US federal court rules against Trump administration's rule on vulnerable immigrants

Grant Boone
October 12, 2019

A federal judge on Friday blocked a sweeping regulation that would've made it easier for the Trump administration to reject green card and visa applications filed by low-income immigrants whom the government determines are or might become a burden on US taxpayers.

U.S. District Judge George Daniels of the U.S. District Court in the Southern District of NY wrote in a 14-page opinion that immigrants who would potentially be affected by the White House's "public charge" rule could suffer "irreparable harm" if the regulation went into effect October 15 as scheduled.

By the end of the day, two other federal judges issued rulings against the Trump administration.

The Department of Homeland Security published a rule change proposal in the Federal Register in August that would have expanded a 1999 rule to outline new categories of immigrants who would be barred from entry or denied visa renewals due to reliance on USA government benefits like Medicaid and the Supplemental Nutritional Assistance Program.

The White House budget office is also now reviewing a proposed Justice Department regulation that would allow the deport immigrants deemed a "public charge" under the new guidelines of the USCIS rule that was blocked on Friday.

President Trump has ordered that immigrants must prove they have enough money to buy health insurance or prove they already have access to health insurance so they do not become a "public charge".

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The injunction puts the policy on hold while a lawsuit over the police advances.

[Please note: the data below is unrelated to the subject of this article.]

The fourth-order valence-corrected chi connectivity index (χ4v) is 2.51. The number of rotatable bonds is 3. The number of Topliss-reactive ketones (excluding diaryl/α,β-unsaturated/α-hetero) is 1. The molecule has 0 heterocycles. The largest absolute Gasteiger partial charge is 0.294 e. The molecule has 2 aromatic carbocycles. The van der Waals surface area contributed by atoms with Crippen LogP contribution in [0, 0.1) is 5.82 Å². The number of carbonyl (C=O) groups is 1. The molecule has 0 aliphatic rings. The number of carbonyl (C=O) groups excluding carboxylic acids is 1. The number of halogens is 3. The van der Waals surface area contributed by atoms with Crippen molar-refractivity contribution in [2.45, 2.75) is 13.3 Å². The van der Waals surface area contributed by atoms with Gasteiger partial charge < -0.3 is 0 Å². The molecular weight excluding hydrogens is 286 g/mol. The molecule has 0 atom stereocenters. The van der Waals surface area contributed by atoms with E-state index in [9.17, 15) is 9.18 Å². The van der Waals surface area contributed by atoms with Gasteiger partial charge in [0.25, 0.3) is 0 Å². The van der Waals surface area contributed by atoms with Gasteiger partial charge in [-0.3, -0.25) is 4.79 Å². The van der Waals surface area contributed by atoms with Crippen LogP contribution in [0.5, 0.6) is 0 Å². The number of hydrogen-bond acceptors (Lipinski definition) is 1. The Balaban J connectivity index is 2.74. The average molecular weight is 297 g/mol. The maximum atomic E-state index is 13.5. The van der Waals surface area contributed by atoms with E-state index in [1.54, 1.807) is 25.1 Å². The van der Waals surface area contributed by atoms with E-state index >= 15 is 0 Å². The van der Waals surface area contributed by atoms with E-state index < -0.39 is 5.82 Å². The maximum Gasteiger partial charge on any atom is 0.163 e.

Roughly 380,000 more applicants seeking legal immigration status would have been reviewed under the new rule, according to the government's own analysis.

"The Rule is simply a new agency policy of exclusion in search of a justification", he wrote in his ruling. They are a blow to one of Trump's most aggressive measures yet to cut legal immigration and make it based more on employment skills than family ties. Guidelines in use since 1999 refer to a "public charge" as someone primarily dependent on cash assistance, income maintenance or government support. And the definition has been broadened to include Medicaid, housing assistance and food assistance under the Supplemental Nutrition Assistance Program, or SNAP. Immigration officials will consider an immigrant's age, health, education, and wealth to see if they are at risk of becoming a "public charge".

The administration had argued that US law has long discouraged admitting immigrants who were likely to end up draining resources by becoming a "public charge". The original sonnet reads, "Give me your exhausted, your poor, / Your huddled masses yearning to breathe free". Other U.S. judges issued similar injunctions elsewhere on Friday, including the Eastern District of Washington and the Northern District of California. Under that new rule, asylum seekers must claim asylum in one of the first countries they enter.

U.S. District Judge Phyllis Hamilton in Oakland, California, ruled in favor of California, Maine, Oregon, Pennsylvania and the District of Columbia.

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